Learn about DDR4 X-99 Chipset
Last Updated On: August 10, 2015
In this article, we dive down into the X-99 chipset rabbit hole to examine the features of motherboards supporting this chipset. DDR4 motherboards will all support the Haswell-E platform and the x99 chipset. These two features are required in order to use DDR4 memory. A cursory glance over the available DDR4 memory shows that at 16GB per module we should expect to get a staggering 128GB of memory. With that much memory you could load your entire hard drive (assuming a 128GB hard drive of course) into memory. I doubt that any consumer will have a real, legitimate need for this much memory in their computer.
For storage, there are 8 SATA ports. This means that a maximum of 8 hard drives can be connected directly to the motherboard via SATA ports. With drives reaching up to 3TB in size at reasonable prices, you could put up to 24 TB of storage in this computer. That amount is simply insane for a consumer desktop. Midsize companies don’t even have storage systems that large. You might think that with this much capacity you would have to trade-off for speed. Not true. This chipset supports up to 10 gigabits per second data transfer rates via the SATA express port.
The X-99 chipset unlocks the full power of the Haswell-E platform and is available with the Intel Core i7 line of processors. This chipset launched in the third quarter of 2014, so it is still brand new to the market. This chipset supports USB 3.0 and 2.0, and supports up to 14 USB ports. With that number of ports, you should have no problem connecting all of your devices. With 6x USB 3.0 ports and 8x USB 2.0 ports, if you run out of USB ports on this chipset, you have too many devices.
Need storage? No problem. With 10 SATA ports you should have no problem connecting up enough hard drives and optical drives to solve any storage needs in any configuration. With the integrated gigabit networking this chipset makes a great foundation to build a media server or file server on, while making the same computer pull double duty as a gaming platform.
HD Audio, Rapid Storage, and Rpaid Start technologies all round out an already exciting platform for building computers. Some people might say that lack of an integrated graphics chip is a shortcoming in this design, but I say who needs integrated graphics? If you are looking at this chipset there is a strong chance that you already have your eyes on a sexy video card to round out the performance of this system.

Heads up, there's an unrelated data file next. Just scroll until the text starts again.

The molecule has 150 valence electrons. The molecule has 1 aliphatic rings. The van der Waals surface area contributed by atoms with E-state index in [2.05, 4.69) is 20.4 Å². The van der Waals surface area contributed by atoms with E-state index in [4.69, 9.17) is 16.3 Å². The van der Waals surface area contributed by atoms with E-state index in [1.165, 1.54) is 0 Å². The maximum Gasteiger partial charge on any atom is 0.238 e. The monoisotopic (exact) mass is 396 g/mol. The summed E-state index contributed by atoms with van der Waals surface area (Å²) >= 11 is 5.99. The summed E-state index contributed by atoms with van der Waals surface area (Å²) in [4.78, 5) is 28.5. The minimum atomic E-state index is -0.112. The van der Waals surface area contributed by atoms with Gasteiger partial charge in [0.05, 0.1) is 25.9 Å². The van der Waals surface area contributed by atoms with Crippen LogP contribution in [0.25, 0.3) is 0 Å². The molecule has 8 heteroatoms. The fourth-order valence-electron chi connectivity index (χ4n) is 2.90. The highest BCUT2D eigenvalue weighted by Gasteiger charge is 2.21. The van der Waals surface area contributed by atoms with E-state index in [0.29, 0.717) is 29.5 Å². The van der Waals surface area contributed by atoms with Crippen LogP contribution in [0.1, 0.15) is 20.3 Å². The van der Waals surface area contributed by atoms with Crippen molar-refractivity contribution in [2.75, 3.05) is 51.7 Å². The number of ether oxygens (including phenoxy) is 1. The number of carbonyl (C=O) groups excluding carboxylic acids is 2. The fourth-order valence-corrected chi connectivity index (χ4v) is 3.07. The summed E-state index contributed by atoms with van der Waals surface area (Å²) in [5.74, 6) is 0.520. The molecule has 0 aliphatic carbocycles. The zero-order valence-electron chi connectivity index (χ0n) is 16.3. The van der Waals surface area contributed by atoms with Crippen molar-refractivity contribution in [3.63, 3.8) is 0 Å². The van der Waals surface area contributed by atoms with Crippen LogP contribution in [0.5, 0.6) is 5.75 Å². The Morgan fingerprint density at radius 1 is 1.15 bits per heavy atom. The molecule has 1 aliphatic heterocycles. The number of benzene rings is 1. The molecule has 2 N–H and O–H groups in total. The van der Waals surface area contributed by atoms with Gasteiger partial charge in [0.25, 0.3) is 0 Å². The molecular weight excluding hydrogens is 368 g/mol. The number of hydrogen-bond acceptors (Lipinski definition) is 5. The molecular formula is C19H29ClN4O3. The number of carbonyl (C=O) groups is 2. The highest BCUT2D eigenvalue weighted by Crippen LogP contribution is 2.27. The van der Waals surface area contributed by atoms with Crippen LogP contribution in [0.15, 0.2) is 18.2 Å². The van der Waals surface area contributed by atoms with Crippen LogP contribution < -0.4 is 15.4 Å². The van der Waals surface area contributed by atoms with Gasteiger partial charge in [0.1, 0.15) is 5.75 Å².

This chipset supports overclocking its memory up to DDR4 3200. This is blazing fast for memory access. This speed means that data zips in and out at Autobahn speeds. The faster that data moves in and out of memory, the faster that programs can react to that data, and the higher the perceived performance of a computer system is.
Another feature of this board in the integrated wireless networking. Finally, a desktop motherboard that can access Wi-Fi without needed to install an expansion card. It may not seem like a big thing, but having Wi-Fi on board in a desktop gives you automatic network redundancy in case your pet cat happens to chew through your patch cable during your long awaited gaming session.
Should you upgrade?
Finally, we get to the nagging question of whether or not to upgrade a current system to the new chipset. As we saw earlier, X-99 chipset is only supported on DDR4 motherboards, and those boards only support the Haswell-E processor architecture. If you don’t currently have the right processor, you will need to replace it, the motherboard and the memory. At this point, you are essentially buying a whole new computer.
If your current workstation is meeting your needs, then upgrading just for the increased performance of X-99 chipset will not add that much benefit to your current setup. In this case, you might be better off simply by overclocking your computer.
If you were already planning on a CPU upgrade, then changing out the memory and motherboard will not take all that much more effort. In this case, I would say to go ahead and make the change. If you are on the fence about upgrading, then I say to take the plunge and do it.
The main thing to remember is that unless your computer is currently so starved for memory and performance that it runs like a first generation Windows XP computer, you might not notice a large performance increase from using the X-99 chipset. This is especially true for casual users who just surf the web, read emails, and post pictures of their cats on Facebook. If this use case fits how you use a computer, I would learn more about benchmarking and use a benchmarking tool to compare performance between the old setup and the new setup. Of course, if you need the USB ports or SATA ports that this chipset supports, then the decision to upgrade becomes really easy.
Wrapping it all up
In this article, we talked about the feature set of the X-99 chipset. The large number of USB ports and SATA ports give motherboards on the X-99 chipset a large range of flexibility for different configurations. Possible configurations can run from storage heavy home media servers to lightning fast gaming rigs to highly connected digital creation stations.
With mobile devices almost all using USB-based charging cables, the large number of USB ports on this chipset can change your PC into a mobile charging station. If you are anything like me, you likely have a tablet or two as well as a smartphone that all need to sync data to your PC as well as keep the battery charged. The ample number of USB ports on this chipset make it possible to connect all your mobile devices, external hard drives, digital cameras, and other peripherals without having to use USB hubs or play musical cables with your devices.